We can’t turn it off

Since we don’t really clock in and clock out for work, we find it hard to shut down completely. If a client emails us and wants something posted right away, we do it. If someone comments on a Facebook page we manage, we respond. That means that we are constantly connected. There is no set schedule, which may make it hard for us to ensure you that our dinner date will be at 7:00 p.m. sharp. On the flip side, we can usually take work wherever we go.

 We can’t believe you said that

We are avid writers by nature. We can’t stand grammatical errors. We take copy editing to a whole new level. If you use it’s instead of its or their instead of they’re, we have to use severe restraint not to comment on your post. We also won’t retweet what you said, even if it’s hysterical. We just can’t excuse those typos, and please don’t blame the 140-character limit.

We mind our manners (usually)

We may take our phones out at some of the most inappropriate times, but we’re not trying to be rude or ignore you. It’s our job. And in case you were wondering, we aren’t texting our friends while you’re talking to us, well not all the time! We are actually working. Social media doesn’t just happen by itself.#justsayin

But They Ignored My Press Release!

Businesses want their events covered. Period. But what if you sent out a press release (a.k.a. news release or media release) and everyone ignored it?

Unless you’ve worked in the media or with journalists closely for a long time, you may not realize how much it’s about timing. If breaking news happens, your event turns into an afterthought, even if the media promised to cover it. But what about the things you can do to make sure your release gets noticed, or at least not deleted?

  • Can you spell? As longtime St. Pete Times columnist, journalist & friend, Ernest Hooper told my PR Writing class at the University of Tampa recently. “Spell my name right!” Will your release be ignored if you spelled the name of writer incorrectly. Quite possibly. If you can’t spell his or her name right, what other errors are in your release? That includes spelling the name of the company correctly too! With every misspelling you lose credibility.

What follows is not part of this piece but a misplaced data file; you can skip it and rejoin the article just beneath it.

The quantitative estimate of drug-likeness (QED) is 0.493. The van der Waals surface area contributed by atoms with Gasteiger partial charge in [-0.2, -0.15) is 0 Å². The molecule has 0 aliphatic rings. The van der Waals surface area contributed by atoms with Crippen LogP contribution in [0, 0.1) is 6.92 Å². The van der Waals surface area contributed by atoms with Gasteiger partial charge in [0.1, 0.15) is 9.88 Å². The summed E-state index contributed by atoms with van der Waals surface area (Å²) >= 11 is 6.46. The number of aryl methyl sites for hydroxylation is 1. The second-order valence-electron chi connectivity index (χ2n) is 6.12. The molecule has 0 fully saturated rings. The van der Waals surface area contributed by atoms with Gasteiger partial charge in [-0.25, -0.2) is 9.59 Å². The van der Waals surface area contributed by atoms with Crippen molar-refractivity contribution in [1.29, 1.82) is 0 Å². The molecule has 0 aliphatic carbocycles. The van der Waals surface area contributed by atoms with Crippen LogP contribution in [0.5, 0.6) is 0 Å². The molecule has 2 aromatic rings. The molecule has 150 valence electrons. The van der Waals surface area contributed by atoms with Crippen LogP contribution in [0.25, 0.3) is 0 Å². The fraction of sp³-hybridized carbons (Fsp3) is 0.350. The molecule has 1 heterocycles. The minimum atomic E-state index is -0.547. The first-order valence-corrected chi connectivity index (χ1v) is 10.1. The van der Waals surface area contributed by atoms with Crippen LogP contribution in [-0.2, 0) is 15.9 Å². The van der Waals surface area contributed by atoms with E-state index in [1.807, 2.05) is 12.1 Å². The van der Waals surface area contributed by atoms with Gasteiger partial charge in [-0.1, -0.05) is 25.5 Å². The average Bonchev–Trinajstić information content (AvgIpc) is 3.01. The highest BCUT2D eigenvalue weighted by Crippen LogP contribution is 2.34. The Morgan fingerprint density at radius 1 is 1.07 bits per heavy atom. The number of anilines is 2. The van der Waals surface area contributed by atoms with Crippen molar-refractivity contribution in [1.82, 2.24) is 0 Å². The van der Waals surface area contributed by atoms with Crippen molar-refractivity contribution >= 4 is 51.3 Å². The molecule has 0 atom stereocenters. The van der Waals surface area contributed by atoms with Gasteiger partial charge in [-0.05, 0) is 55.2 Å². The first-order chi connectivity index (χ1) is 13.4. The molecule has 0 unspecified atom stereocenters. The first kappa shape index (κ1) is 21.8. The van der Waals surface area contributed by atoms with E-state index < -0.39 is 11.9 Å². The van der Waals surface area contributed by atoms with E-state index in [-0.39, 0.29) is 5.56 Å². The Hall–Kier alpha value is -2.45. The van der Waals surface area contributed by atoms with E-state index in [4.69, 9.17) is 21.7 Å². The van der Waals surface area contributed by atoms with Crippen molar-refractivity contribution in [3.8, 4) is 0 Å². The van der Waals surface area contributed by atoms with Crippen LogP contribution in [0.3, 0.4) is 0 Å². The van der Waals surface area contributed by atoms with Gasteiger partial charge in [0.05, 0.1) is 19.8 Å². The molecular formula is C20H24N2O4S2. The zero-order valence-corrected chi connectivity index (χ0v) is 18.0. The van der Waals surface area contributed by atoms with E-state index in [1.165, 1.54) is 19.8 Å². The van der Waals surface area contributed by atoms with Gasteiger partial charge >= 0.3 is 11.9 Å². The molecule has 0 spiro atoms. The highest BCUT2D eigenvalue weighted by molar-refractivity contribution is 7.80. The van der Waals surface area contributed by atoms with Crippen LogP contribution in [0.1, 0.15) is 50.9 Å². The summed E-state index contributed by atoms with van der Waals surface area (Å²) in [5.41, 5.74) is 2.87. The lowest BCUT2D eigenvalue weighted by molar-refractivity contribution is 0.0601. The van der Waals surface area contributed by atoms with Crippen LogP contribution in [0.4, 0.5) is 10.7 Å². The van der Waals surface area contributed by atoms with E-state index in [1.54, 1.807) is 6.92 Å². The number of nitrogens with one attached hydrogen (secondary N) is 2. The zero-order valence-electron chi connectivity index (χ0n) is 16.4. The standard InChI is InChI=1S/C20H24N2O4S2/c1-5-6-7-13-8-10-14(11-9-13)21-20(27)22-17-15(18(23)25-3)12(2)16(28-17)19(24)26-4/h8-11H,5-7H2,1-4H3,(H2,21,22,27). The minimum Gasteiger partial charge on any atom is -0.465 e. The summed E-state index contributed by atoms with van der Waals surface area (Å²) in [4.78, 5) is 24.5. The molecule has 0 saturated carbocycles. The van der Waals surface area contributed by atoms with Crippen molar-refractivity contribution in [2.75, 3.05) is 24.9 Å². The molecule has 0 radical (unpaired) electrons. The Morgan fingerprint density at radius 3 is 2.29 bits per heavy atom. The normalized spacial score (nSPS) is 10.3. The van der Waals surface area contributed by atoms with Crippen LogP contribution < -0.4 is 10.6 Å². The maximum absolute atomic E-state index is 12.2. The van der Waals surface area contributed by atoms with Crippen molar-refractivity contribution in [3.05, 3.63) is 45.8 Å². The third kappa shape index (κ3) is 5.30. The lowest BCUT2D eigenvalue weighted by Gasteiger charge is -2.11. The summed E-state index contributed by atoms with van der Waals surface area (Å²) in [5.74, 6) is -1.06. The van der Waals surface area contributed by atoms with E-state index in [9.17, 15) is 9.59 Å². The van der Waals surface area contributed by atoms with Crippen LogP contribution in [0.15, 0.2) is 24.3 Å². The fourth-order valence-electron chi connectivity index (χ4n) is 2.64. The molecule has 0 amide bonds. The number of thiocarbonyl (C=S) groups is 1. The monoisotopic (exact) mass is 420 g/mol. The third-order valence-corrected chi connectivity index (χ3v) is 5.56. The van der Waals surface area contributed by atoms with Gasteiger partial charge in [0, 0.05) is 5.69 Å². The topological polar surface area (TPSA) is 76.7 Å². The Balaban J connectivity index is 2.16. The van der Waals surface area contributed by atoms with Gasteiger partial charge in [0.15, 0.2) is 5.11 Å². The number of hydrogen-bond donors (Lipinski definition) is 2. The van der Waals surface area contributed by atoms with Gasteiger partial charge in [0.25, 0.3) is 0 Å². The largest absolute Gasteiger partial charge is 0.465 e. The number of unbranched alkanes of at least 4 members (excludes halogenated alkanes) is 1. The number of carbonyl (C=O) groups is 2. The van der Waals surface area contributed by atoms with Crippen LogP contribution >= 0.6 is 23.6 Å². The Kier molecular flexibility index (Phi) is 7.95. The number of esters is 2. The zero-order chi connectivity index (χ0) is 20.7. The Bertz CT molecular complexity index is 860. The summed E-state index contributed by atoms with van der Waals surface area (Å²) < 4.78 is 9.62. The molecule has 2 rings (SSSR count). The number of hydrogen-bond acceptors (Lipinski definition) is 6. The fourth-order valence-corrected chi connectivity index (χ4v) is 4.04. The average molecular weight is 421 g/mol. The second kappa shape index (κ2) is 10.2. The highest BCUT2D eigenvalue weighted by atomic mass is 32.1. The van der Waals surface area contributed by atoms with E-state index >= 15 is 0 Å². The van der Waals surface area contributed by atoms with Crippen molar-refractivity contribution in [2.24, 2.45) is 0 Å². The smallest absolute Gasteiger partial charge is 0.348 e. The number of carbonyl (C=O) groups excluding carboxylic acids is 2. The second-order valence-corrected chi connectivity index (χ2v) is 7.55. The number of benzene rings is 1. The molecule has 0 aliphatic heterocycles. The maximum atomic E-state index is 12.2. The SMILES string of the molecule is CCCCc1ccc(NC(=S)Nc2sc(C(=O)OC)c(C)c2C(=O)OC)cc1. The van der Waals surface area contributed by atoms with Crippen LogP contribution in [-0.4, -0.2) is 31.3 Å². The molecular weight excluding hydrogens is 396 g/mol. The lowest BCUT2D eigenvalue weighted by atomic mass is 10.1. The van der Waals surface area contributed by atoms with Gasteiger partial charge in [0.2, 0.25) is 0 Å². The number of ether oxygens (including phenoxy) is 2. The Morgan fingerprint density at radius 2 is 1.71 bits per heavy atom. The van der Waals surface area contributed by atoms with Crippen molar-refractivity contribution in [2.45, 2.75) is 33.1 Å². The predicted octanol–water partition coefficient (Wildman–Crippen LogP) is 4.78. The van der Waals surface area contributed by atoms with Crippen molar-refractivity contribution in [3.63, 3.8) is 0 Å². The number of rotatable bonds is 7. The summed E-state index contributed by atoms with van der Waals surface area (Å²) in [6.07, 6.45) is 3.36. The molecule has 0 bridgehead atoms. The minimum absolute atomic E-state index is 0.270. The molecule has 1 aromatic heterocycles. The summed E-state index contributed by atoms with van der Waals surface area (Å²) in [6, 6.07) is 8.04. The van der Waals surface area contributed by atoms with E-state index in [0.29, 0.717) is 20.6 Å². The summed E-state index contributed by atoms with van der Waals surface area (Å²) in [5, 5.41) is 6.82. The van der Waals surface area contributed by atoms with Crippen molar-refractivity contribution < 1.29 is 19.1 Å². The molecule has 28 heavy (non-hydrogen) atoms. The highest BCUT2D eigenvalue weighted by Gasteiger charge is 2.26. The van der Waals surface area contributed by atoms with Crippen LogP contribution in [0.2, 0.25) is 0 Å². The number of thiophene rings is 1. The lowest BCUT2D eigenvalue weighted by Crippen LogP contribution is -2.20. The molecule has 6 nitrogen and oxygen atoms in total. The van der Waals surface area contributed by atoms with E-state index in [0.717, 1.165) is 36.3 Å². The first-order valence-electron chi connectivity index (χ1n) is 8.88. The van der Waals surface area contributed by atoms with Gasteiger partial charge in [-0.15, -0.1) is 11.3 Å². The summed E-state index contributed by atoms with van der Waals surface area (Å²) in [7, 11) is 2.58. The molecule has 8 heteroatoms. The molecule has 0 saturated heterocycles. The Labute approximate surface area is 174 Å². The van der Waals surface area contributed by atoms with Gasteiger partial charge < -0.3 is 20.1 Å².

• Is your event really news worthy? Can the journalist tell a story about it? Some events just aren’t worthy of huge media coverage, but that shouldn’t stop you from connecting with media contacts (reporter, editor, producer, etc.) that specifically focus on the subject matter. Believe me everyone else in the newsroom will thank you from clogging up their email accounts.
  • Do you have any connections? If you don’t, you could get ignored for a long time, unless your event is so huge it can’t be ignored (think President speaking in Tampa.) Take the time to introduce yourself to journalists, get to know them personally before it’s time to ask for something. This connection doesn’t guarantee coverage, but it definitely gives you the edge over a competitor.
  •  Did you send the release out far enough in advance? If you want until the last minute, the journalist most likely has another story planned. Many plan their schedules weeks in advance, so send a release about a month in advance. Plus, you’ll want to check back in with him/her about two weeks before the event.
  • Have you tried other outlets? With social media networking, you don’t always need traditional press to create a buzz about your event. Think Facebook, Twitter, LinkedIn, Meetup, etc. Post it on every free online resource available. Many traditional media outlets have an events section. Also, reach out to bloggers because many have loyal followers who are truly engaged which is better than a disinterested audience.
This certainly isn’t everything you need to know about writing a compelling press release, we’ll share more on that later, but it’s a great step in the right direction.
Last Straw Media wants to hear from you if you have any tips or experiences (either positive or negative) you want to share. Please leave a comment below.